The most unusual thing used as food

Food, Nutrition and Agriculture
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jeffleft
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The most unusual thing used as food

Post by jeffleft » Sun Aug 11, 2019 8:12 pm

Arzosah was questioning the safety of eating apples from a cemetery and apart from reminding me to question, does black spot transfered from roses effect pears enough to stop me making pear cider?

Arzosah got me thinking what can be used for food?

Apart from my cousin from Australia who would crunch down chicken bones and a few friends with plans to eat grass rather than remain in the eu! :roll:

What can a preppers body stomach?
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Yorkshire Andy
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Re: The most unusual thing used as food

Post by Yorkshire Andy » Sun Aug 11, 2019 9:47 pm

Hmmm chicken bones . Buy a pressure cooker add what ever is left of the carcass add few bits and bobs you have 4l of chicken soup / broth / stock to scoff
If your roughing it, Your doing it wrong ;)

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grenfell
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Re: The most unusual thing used as food

Post by grenfell » Mon Aug 12, 2019 7:17 am

On another forum a question was asked what use grass is . Obvious!y animals can eat it but it was suggested that it can be made into leafcurd for human consumption. It's not something i've looked at in any greater detail than a quick google and i'm not totally convinced but it's a thought.

Arzosah
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Re: The most unusual thing used as food

Post by Arzosah » Mon Aug 12, 2019 8:46 am

Didn't people eat grass during the wars as Yugoslavia fell apart? And (as per The Death Of Grass :oops: ) aren't rice and wheat grass? Sorry!
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grenfell
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Re: The most unusual thing used as food

Post by grenfell » Mon Aug 12, 2019 9:47 am

Having a google brings up this ,
https://www.quora.com/Can-we-eat-grass
Seems it's at least possible although we aren't really evolved to extract nutrition from it .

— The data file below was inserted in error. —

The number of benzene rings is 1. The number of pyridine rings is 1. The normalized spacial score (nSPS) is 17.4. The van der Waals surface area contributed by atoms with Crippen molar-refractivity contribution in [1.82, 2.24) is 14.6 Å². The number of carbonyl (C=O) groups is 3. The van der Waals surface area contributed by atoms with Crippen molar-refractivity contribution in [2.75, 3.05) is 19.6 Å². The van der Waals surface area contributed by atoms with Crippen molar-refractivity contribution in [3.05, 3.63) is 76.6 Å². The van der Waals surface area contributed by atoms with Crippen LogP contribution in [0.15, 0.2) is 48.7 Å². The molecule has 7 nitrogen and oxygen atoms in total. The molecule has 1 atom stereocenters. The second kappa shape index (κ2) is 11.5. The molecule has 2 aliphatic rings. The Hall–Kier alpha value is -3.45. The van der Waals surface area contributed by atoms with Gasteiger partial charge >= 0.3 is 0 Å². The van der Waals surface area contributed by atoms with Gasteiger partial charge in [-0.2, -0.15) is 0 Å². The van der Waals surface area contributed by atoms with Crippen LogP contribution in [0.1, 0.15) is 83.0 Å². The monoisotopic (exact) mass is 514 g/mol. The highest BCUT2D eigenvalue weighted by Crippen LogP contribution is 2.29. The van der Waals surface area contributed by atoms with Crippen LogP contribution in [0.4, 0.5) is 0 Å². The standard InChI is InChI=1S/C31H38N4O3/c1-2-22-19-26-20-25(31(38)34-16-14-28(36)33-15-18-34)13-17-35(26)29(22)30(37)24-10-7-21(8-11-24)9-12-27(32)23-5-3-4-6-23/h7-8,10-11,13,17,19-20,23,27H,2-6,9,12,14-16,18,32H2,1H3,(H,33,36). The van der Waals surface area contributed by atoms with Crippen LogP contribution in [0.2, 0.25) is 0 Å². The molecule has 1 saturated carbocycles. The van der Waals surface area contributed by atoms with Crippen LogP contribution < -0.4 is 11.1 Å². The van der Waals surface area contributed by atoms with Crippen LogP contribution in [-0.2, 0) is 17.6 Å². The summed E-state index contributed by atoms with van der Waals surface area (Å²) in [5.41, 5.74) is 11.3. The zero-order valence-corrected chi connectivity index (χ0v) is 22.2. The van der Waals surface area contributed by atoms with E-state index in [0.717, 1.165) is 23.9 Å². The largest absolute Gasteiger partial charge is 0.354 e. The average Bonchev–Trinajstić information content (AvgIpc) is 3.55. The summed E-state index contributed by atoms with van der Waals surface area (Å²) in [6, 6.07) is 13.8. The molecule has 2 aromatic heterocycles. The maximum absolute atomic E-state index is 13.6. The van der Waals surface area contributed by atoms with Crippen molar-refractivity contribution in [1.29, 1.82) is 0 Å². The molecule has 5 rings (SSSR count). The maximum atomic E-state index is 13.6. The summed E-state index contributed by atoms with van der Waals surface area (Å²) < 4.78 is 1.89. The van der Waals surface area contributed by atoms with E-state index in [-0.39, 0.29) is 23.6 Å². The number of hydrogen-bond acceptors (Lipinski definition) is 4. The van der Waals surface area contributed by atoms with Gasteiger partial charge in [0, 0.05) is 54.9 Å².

Yes i believe wheat and rice are grasses along with barley and rye (and possibly oats ?) although it's really the seed of those grasses we eat rather than the actual leaves.

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jeffleft
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Re: The most unusual thing used as food

Post by jeffleft » Mon Aug 12, 2019 10:42 am

Didnt the dutch eat Tulip bulbs during WW2?
The world garnered your chance existence, the most you can expect is your next breath and the most you can truly want is a peaceful passing

grenfell
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Re: The most unusual thing used as food

Post by grenfell » Mon Aug 12, 2019 5:22 pm

Out of necessity they did ,
https://www.fluwel.com/eating-tulip-bulbs
I seem to recall someone during that same war suggesting that people should eat rhubarb leaves , this time here rather than in holland although unfortunately i can't find a link . Thankfully that "advice"was soon dropped ,,too much oxalic acid to make them edible.

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Re: The most unusual thing used as food

Post by jansman » Mon Aug 12, 2019 5:56 pm

In three words I can sum up everything I have learned about life: It goes on.

Robert Frost.

grenfell
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Re: The most unusual thing used as food

Post by grenfell » Mon Aug 12, 2019 6:20 pm

Thankfully we're a little way off from that last one .

Arzosah
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Re: The most unusual thing used as food

Post by Arzosah » Mon Aug 12, 2019 7:25 pm

With the first two, though, there are some comparatively ordinary plants listed as "famine" foods: nettle, dulse, mustard, watercress, sorrel, beetroot, sweet potato ... it also lists orache, which I saw being grown for the cafe in the kitchen garden at Ham House (National Trust in London) last Tuesday :) Mind you, I won't be eating silkworms or scorpions any time soon, they *do* count as famine food :o
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